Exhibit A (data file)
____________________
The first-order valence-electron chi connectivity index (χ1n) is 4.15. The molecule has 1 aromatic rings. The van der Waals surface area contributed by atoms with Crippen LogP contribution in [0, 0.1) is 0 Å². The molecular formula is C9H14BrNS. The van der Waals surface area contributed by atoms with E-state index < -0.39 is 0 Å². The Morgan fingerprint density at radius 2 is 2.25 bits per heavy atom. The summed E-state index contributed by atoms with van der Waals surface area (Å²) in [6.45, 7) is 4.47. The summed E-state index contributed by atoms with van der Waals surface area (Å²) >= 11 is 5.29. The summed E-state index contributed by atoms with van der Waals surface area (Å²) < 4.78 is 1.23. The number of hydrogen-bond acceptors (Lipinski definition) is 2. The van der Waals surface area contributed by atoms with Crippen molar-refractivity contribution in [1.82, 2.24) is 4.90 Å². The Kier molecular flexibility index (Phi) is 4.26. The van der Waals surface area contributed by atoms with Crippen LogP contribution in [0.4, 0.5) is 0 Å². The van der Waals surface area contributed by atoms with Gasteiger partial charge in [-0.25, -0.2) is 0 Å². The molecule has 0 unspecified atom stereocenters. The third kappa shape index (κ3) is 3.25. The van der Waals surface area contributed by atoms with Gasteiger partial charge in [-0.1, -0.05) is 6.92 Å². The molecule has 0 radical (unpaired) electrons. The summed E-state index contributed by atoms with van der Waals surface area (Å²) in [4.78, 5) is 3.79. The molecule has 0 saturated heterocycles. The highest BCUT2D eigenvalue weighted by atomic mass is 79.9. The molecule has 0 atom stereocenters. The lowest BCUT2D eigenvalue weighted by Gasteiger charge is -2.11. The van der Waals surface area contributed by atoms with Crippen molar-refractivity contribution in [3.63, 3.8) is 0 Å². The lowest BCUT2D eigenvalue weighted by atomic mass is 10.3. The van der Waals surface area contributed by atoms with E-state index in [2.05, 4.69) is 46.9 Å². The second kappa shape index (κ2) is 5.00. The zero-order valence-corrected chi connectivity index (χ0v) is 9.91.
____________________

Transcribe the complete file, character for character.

The first-order valence-electron chi connectivity index (χ1n) is 4.15. The molecule has 1 aromatic rings. The van der Waals surface area contributed by atoms with Crippen LogP contribution in [0, 0.1) is 0 Å². The molecular formula is C9H14BrNS. The van der Waals surface area contributed by atoms with E-state index < -0.39 is 0 Å². The Morgan fingerprint density at radius 2 is 2.25 bits per heavy atom. The summed E-state index contributed by atoms with van der Waals surface area (Å²) in [6.45, 7) is 4.47. The summed E-state index contributed by atoms with van der Waals surface area (Å²) >= 11 is 5.29. The summed E-state index contributed by atoms with van der Waals surface area (Å²) < 4.78 is 1.23. The number of hydrogen-bond acceptors (Lipinski definition) is 2. The van der Waals surface area contributed by atoms with Crippen molar-refractivity contribution in [1.82, 2.24) is 4.90 Å². The Kier molecular flexibility index (Phi) is 4.26. The van der Waals surface area contributed by atoms with Crippen LogP contribution in [0.4, 0.5) is 0 Å². The van der Waals surface area contributed by atoms with Gasteiger partial charge in [-0.25, -0.2) is 0 Å². The molecule has 0 unspecified atom stereocenters. The third kappa shape index (κ3) is 3.25. The van der Waals surface area contributed by atoms with Gasteiger partial charge in [-0.1, -0.05) is 6.92 Å². The molecule has 0 radical (unpaired) electrons. The summed E-state index contributed by atoms with van der Waals surface area (Å²) in [4.78, 5) is 3.79. The molecule has 0 saturated heterocycles. The highest BCUT2D eigenvalue weighted by atomic mass is 79.9. The molecule has 0 atom stereocenters. The lowest BCUT2D eigenvalue weighted by Gasteiger charge is -2.11. The van der Waals surface area contributed by atoms with Crippen molar-refractivity contribution in [3.63, 3.8) is 0 Å². The lowest BCUT2D eigenvalue weighted by atomic mass is 10.3. The van der Waals surface area contributed by atoms with E-state index in [2.05, 4.69) is 46.9 Å². The second kappa shape index (κ2) is 5.00. The zero-order valence-corrected chi connectivity index (χ0v) is 9.91.